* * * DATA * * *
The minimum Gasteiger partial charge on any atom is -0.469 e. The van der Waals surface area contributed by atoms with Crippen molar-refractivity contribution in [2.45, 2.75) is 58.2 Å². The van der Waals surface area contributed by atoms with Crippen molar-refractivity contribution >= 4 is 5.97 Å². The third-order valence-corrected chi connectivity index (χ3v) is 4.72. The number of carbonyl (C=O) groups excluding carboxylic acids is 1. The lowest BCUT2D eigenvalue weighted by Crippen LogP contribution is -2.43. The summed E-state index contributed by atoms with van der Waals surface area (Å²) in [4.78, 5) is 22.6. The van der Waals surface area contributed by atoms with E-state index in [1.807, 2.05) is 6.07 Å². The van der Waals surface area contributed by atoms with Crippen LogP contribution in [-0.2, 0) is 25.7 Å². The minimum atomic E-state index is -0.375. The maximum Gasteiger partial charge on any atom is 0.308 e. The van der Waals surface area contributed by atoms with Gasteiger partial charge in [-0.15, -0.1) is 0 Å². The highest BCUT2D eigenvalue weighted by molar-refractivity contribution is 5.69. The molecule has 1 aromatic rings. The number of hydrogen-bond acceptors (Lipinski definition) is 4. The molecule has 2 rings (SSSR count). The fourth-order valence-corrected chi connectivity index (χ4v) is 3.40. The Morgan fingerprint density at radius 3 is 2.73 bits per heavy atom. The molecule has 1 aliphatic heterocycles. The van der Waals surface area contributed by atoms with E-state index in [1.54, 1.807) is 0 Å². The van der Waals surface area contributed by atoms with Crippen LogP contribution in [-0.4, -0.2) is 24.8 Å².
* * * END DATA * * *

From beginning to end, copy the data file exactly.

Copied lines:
The minimum Gasteiger partial charge on any atom is -0.469 e. The van der Waals surface area contributed by atoms with Crippen molar-refractivity contribution in [2.45, 2.75) is 58.2 Å². The van der Waals surface area contributed by atoms with Crippen molar-refractivity contribution >= 4 is 5.97 Å². The third-order valence-corrected chi connectivity index (χ3v) is 4.72. The number of carbonyl (C=O) groups excluding carboxylic acids is 1. The lowest BCUT2D eigenvalue weighted by Crippen LogP contribution is -2.43. The summed E-state index contributed by atoms with van der Waals surface area (Å²) in [4.78, 5) is 22.6. The van der Waals surface area contributed by atoms with E-state index in [1.807, 2.05) is 6.07 Å². The van der Waals surface area contributed by atoms with Crippen LogP contribution in [-0.2, 0) is 25.7 Å². The minimum atomic E-state index is -0.375. The maximum Gasteiger partial charge on any atom is 0.308 e. The van der Waals surface area contributed by atoms with Gasteiger partial charge in [-0.15, -0.1) is 0 Å². The highest BCUT2D eigenvalue weighted by molar-refractivity contribution is 5.69. The molecule has 1 aromatic rings. The number of hydrogen-bond acceptors (Lipinski definition) is 4. The molecule has 2 rings (SSSR count). The fourth-order valence-corrected chi connectivity index (χ4v) is 3.40. The Morgan fingerprint density at radius 3 is 2.73 bits per heavy atom. The molecule has 1 aliphatic heterocycles. The van der Waals surface area contributed by atoms with E-state index in [1.54, 1.807) is 0 Å². The van der Waals surface area contributed by atoms with Crippen LogP contribution in [-0.4, -0.2) is 24.8 Å².